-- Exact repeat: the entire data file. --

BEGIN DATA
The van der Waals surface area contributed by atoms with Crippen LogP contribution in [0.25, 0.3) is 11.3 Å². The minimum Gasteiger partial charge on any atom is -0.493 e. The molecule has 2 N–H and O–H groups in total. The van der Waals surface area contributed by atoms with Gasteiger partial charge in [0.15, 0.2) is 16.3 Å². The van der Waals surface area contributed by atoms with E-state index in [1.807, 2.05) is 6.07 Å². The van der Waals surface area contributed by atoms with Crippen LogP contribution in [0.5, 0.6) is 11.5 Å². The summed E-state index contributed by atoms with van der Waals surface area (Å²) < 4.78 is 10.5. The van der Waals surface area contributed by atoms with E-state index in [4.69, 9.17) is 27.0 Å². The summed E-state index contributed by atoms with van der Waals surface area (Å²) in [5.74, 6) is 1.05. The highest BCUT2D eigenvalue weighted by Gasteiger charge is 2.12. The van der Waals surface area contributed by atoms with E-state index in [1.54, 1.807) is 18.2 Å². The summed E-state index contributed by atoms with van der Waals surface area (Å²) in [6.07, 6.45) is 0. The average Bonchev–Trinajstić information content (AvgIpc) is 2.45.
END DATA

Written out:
The van der Waals surface area contributed by atoms with Crippen LogP contribution in [0.25, 0.3) is 11.3 Å². The minimum Gasteiger partial charge on any atom is -0.493 e. The molecule has 2 N–H and O–H groups in total. The van der Waals surface area contributed by atoms with Gasteiger partial charge in [0.15, 0.2) is 16.3 Å². The van der Waals surface area contributed by atoms with E-state index in [1.807, 2.05) is 6.07 Å². The van der Waals surface area contributed by atoms with Crippen LogP contribution in [0.5, 0.6) is 11.5 Å². The summed E-state index contributed by atoms with van der Waals surface area (Å²) < 4.78 is 10.5. The van der Waals surface area contributed by atoms with E-state index in [4.69, 9.17) is 27.0 Å². The summed E-state index contributed by atoms with van der Waals surface area (Å²) in [5.74, 6) is 1.05. The highest BCUT2D eigenvalue weighted by Gasteiger charge is 2.12. The van der Waals surface area contributed by atoms with E-state index in [1.54, 1.807) is 18.2 Å². The summed E-state index contributed by atoms with van der Waals surface area (Å²) in [6.07, 6.45) is 0. The average Bonchev–Trinajstić information content (AvgIpc) is 2.45.